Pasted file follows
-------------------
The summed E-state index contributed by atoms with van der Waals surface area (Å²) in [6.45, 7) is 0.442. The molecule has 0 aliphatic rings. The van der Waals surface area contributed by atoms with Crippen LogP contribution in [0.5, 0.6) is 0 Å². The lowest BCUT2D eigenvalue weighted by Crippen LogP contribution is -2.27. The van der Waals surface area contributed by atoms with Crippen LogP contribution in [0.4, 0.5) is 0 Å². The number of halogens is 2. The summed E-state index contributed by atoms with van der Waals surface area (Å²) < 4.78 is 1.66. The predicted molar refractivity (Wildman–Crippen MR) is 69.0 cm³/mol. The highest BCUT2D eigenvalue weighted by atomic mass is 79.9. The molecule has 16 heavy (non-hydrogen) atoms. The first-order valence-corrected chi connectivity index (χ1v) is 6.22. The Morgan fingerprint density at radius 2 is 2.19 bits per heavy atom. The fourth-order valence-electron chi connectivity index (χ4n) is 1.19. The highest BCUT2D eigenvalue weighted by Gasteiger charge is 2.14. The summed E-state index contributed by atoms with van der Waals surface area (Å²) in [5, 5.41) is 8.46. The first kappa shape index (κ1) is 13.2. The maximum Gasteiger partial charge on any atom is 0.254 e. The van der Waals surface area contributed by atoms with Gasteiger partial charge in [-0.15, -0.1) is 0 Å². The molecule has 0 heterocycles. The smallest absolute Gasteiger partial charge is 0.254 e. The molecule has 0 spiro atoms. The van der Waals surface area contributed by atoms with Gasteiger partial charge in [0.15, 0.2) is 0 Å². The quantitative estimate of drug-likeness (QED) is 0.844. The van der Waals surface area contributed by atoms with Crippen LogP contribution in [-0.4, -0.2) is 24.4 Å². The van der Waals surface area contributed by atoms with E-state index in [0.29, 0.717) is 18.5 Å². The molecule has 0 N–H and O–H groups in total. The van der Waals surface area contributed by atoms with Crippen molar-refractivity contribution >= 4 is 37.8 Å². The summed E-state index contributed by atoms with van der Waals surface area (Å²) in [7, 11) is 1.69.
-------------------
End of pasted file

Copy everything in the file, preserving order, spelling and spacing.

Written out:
The summed E-state index contributed by atoms with van der Waals surface area (Å²) in [6.45, 7) is 0.442. The molecule has 0 aliphatic rings. The van der Waals surface area contributed by atoms with Crippen LogP contribution in [0.5, 0.6) is 0 Å². The lowest BCUT2D eigenvalue weighted by Crippen LogP contribution is -2.27. The van der Waals surface area contributed by atoms with Crippen LogP contribution in [0.4, 0.5) is 0 Å². The number of halogens is 2. The summed E-state index contributed by atoms with van der Waals surface area (Å²) < 4.78 is 1.66. The predicted molar refractivity (Wildman–Crippen MR) is 69.0 cm³/mol. The highest BCUT2D eigenvalue weighted by atomic mass is 79.9. The molecule has 16 heavy (non-hydrogen) atoms. The first-order valence-corrected chi connectivity index (χ1v) is 6.22. The Morgan fingerprint density at radius 2 is 2.19 bits per heavy atom. The fourth-order valence-electron chi connectivity index (χ4n) is 1.19. The highest BCUT2D eigenvalue weighted by Gasteiger charge is 2.14. The summed E-state index contributed by atoms with van der Waals surface area (Å²) in [5, 5.41) is 8.46. The first kappa shape index (κ1) is 13.2. The maximum Gasteiger partial charge on any atom is 0.254 e. The van der Waals surface area contributed by atoms with Gasteiger partial charge in [-0.15, -0.1) is 0 Å². The molecule has 0 heterocycles. The smallest absolute Gasteiger partial charge is 0.254 e. The molecule has 0 spiro atoms. The van der Waals surface area contributed by atoms with Gasteiger partial charge in [0.15, 0.2) is 0 Å². The quantitative estimate of drug-likeness (QED) is 0.844. The van der Waals surface area contributed by atoms with Crippen LogP contribution in [-0.4, -0.2) is 24.4 Å². The van der Waals surface area contributed by atoms with E-state index in [0.29, 0.717) is 18.5 Å². The molecule has 0 N–H and O–H groups in total. The van der Waals surface area contributed by atoms with Crippen molar-refractivity contribution >= 4 is 37.8 Å². The summed E-state index contributed by atoms with van der Waals surface area (Å²) in [7, 11) is 1.69.